**The Sneddon’s Foundation in the News**
Today our friends at NORD, the National Organization for Rare Disorders, posted a blog by the Sneddon’s Foundation’s Executive Director, Diane O’Leary, PhD.
The blog, titled “The Solution to Diagnostic Delay May Be Closer Than We Think”, discusses the delay most rare disease patients face in reaching accurate diagnosis, and offers a potential solution to the problem.
As summarized by NORD at their Facebook page, O’Leary suggests that “medically unexplained symptoms shouldn’t so quickly be translated to psychiatric diagnosis”.
Dr. O’Leary is also co-founder of The Coalition for Diagnostic Rights, with Bridget Mildon, Executive Director of FND Hope.
The CDR calls for change to current standards for diagnosis of “Somatoform Disorders” (i.e.”it’s all in your head”). Every patient has a right to available medical care and loose standards for somatoform diagnosis should never intrude on that right.
Read Dr. O’Leary’s blog at NORD:
For more info on diagnostic delay and “it’s all in your head” visit The Coalition for Diagnostic Rights:
Welcome to the Sneddon’s Foundation.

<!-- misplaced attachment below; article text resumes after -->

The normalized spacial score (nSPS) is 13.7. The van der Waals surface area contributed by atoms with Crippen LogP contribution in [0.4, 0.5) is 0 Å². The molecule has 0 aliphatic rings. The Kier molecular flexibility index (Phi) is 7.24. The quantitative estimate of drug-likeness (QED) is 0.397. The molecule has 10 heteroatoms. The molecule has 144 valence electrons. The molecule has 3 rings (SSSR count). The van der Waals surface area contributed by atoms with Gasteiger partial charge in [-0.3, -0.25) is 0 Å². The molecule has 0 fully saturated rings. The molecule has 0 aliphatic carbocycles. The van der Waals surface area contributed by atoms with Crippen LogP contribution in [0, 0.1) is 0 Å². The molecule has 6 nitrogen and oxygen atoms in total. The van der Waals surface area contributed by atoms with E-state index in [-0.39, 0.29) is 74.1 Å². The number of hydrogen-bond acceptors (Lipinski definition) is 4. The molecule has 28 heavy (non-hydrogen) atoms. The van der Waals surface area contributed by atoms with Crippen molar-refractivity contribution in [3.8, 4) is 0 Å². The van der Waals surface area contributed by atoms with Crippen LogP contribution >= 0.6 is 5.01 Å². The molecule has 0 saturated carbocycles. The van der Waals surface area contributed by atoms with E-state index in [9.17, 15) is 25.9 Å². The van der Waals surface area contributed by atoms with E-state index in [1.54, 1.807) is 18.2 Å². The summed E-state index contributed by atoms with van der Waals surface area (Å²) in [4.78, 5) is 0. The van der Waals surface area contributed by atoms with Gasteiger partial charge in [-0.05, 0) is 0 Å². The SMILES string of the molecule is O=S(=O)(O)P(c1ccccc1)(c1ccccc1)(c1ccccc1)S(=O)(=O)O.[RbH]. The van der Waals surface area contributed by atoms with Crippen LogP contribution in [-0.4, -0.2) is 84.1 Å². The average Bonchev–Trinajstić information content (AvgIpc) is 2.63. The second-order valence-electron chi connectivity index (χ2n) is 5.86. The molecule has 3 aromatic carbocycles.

Sneddon’s Syndrome is a rare neurovascular disorder. It is characterized by a combination of a bluish, sometimes net-like mottling of the skin and either severe but transient neurological episodes or full stroke.
Most Sneddon’s patients respond well to appropriate treatment. Many go on to lead essentially normal lives – but only if their doctors are familiar with current research on both diagnosis and management.
Many Sneddon’s patients suffer day-to-day battles with dizziness, severe head or eye pain, often high blood pressure, extreme fatigue, exercise intolerance, unusual muscle spasms, or tremors. For all Sneddon’s patients there are worries about the possibility of stroke and memory problems that sometimes develop into early onset dementia.
Recent publications make it clear that Sneddon’s can impact not only the brain, but other areas of the body as well, particularly the heart and kidneys. Many researchers argue now for an understanding of Sneddon’s as “systemic” rather than focused only on the brain.